Fighting for ecological justice

Civil Society Coalition Calls for Delay of EU CEPA Negotiations, Citing Environmental and Human Rights Concerns

Author: Mardi Minangsari

One of Session negotiation of I-EU CEPA

The Indonesian Civil Society Coalition for Economic Justice (Koalisi MKE) is urging the postponement of negotiations for the Comprehensive Economic Partnership Agreement (CEPA) between Indonesia and the European Union.The coalition is concerned that CEPA will exacerbate the climate crisis, environmental damage, and human rights and social justice violations in Indonesia. They demand guarantees for public participation in decision-making on policies with broad impacts and protection of human rights, social justice, and environmental sustainability before CEPA negotiations proceed.

Koalisi MKE believes that the Energy and Raw Materials chapter in CEPA will facilitate the EU’s access to critical minerals in Indonesia. Without strong environmental safeguards, this will lead to increased deforestation and conflict with affected communities.

“CEPA has the potential to drive the expansion of the extractive economy in Indonesia to meet the EU’s green energy transition needs. This could deepen the exploitation of natural resources and worsen environmental damage,” said Joko, spokesperson for Koalisi MKE.

The coalition also highlights the weak commitment to human rights protection in CEPA. The EU’s proposal for an Intellectual Property Rights regime could threaten farmers’ rights to seeds. Meanwhile, the Investor-State Dispute Settlement (ISDS) mechanism could hinder government efforts to improve governance in the extractive sector.

“We are concerned that CEPA will strengthen the control of multinational corporations over people’s resources, without adequate guarantees for the protection of the rights of communities, including indigenous peoples and workers,” Joko emphasised.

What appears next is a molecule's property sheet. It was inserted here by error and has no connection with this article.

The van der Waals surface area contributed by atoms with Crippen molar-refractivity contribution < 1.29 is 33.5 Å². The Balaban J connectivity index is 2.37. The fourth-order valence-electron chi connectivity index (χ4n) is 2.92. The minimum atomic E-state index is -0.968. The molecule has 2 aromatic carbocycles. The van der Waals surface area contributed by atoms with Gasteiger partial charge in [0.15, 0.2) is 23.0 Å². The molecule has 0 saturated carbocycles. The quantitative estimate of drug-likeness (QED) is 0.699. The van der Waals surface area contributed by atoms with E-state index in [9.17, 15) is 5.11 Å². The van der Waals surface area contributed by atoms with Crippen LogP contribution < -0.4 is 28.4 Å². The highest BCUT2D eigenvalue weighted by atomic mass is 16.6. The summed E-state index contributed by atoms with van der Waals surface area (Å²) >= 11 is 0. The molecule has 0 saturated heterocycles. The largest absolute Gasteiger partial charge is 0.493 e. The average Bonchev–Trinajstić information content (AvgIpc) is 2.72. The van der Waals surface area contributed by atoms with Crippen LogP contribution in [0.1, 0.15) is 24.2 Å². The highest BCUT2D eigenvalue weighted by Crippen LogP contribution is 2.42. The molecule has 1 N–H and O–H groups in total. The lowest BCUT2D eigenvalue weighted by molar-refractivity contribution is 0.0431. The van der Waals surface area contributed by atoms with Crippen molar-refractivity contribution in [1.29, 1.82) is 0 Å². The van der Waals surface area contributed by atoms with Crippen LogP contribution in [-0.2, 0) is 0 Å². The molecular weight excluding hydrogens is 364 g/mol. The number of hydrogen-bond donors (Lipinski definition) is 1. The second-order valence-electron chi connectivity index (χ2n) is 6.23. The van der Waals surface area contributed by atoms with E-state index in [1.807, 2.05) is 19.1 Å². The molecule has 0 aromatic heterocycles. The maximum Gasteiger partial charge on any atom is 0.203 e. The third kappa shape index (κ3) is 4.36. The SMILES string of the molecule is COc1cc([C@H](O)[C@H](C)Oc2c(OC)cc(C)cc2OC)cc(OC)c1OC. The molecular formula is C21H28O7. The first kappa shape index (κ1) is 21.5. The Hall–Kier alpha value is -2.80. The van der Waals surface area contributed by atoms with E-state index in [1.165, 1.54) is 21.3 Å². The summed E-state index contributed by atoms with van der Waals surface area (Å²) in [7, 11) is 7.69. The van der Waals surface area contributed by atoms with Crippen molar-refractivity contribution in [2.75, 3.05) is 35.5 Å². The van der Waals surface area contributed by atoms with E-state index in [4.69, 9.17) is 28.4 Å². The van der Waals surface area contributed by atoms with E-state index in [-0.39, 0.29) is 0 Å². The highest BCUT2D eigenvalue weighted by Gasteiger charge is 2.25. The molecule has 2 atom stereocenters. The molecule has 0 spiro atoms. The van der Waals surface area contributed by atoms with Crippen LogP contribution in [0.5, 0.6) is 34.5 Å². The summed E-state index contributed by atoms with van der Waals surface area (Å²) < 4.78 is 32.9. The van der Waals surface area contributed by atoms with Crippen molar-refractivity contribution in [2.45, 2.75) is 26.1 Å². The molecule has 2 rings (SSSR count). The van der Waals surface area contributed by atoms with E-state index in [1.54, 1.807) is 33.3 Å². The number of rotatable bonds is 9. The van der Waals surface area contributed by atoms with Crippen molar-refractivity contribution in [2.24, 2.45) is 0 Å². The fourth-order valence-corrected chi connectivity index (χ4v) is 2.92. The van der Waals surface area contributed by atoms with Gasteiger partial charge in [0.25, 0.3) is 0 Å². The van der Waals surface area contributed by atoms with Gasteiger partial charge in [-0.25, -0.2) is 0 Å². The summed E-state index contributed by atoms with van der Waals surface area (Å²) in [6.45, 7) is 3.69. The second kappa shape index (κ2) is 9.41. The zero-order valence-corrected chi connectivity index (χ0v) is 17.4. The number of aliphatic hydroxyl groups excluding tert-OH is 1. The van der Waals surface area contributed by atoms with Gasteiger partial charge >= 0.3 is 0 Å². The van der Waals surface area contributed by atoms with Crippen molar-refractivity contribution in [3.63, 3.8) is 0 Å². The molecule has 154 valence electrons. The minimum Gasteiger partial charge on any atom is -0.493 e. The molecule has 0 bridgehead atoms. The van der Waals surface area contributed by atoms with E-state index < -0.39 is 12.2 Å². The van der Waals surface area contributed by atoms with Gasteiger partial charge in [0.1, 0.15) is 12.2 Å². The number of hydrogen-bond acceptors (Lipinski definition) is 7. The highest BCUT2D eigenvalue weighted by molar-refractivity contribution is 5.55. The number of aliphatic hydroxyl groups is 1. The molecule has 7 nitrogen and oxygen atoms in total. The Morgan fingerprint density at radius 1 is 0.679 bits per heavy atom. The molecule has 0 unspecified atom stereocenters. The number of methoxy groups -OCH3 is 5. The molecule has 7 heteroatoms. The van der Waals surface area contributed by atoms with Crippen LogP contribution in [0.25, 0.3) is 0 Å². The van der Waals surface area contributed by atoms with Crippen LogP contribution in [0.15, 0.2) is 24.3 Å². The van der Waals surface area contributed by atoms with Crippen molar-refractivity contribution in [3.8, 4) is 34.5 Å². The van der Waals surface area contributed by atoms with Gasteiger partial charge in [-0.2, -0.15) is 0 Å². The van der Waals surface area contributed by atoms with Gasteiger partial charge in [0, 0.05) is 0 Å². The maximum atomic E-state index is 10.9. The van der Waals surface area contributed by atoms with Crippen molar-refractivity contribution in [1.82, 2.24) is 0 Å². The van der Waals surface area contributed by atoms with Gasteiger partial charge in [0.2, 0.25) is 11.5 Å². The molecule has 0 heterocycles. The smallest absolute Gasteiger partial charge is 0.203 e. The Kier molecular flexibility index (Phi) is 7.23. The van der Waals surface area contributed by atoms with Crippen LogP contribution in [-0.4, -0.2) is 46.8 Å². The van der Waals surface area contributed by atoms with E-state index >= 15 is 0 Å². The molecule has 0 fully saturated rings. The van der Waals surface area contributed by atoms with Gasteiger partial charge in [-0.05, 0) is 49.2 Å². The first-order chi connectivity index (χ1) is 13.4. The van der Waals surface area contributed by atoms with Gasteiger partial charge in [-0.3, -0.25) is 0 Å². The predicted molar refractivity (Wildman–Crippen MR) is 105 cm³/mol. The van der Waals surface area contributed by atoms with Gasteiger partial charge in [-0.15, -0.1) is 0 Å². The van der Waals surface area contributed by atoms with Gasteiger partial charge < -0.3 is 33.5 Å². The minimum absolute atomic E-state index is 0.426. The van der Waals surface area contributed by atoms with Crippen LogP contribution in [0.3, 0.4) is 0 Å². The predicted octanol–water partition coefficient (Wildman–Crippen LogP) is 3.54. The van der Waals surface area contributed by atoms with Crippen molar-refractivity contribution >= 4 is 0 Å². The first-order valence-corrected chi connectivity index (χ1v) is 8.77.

The Trade and Sustainable Development (TSD) chapter in the I-EU CEPA, which is supposed to make it a “green FTA,” lacks seriousness in its commitment to environmental and human rights protection. This is evident in the absence of rules on law enforcement and conflict resolution mechanisms.

However, TSD regulates key Indonesian commodities like palm oil, which is fraught with problems, particularly conflicts in Indonesia. The Pocaji report (2020) shows that palm oil conflicts are rarely resolved, even taking an average of nine years. Meanwhile, migrant workers on Malaysian palm oil plantations often work in poor conditions without documentation, experience human rights violations, and are detained in immigration detention centres. However, these issues are not receiving sufficient attention in the CEPA negotiations, even though palm oil is one of Indonesia’s main export commodities and regulated under the EU Regulation on Deforestation-free Products.

Therefore, Koalisi MKE urges the Indonesian government to postpone the CEPA negotiations and discussions. The coalition also calls on the government to focus on fulfilling the basic rights of the people and improving the governance of strategic commodities, such as palm oil, with the participation of civil society. This is considered more important than pursuing a trade agreement that could harm people’s sovereignty.


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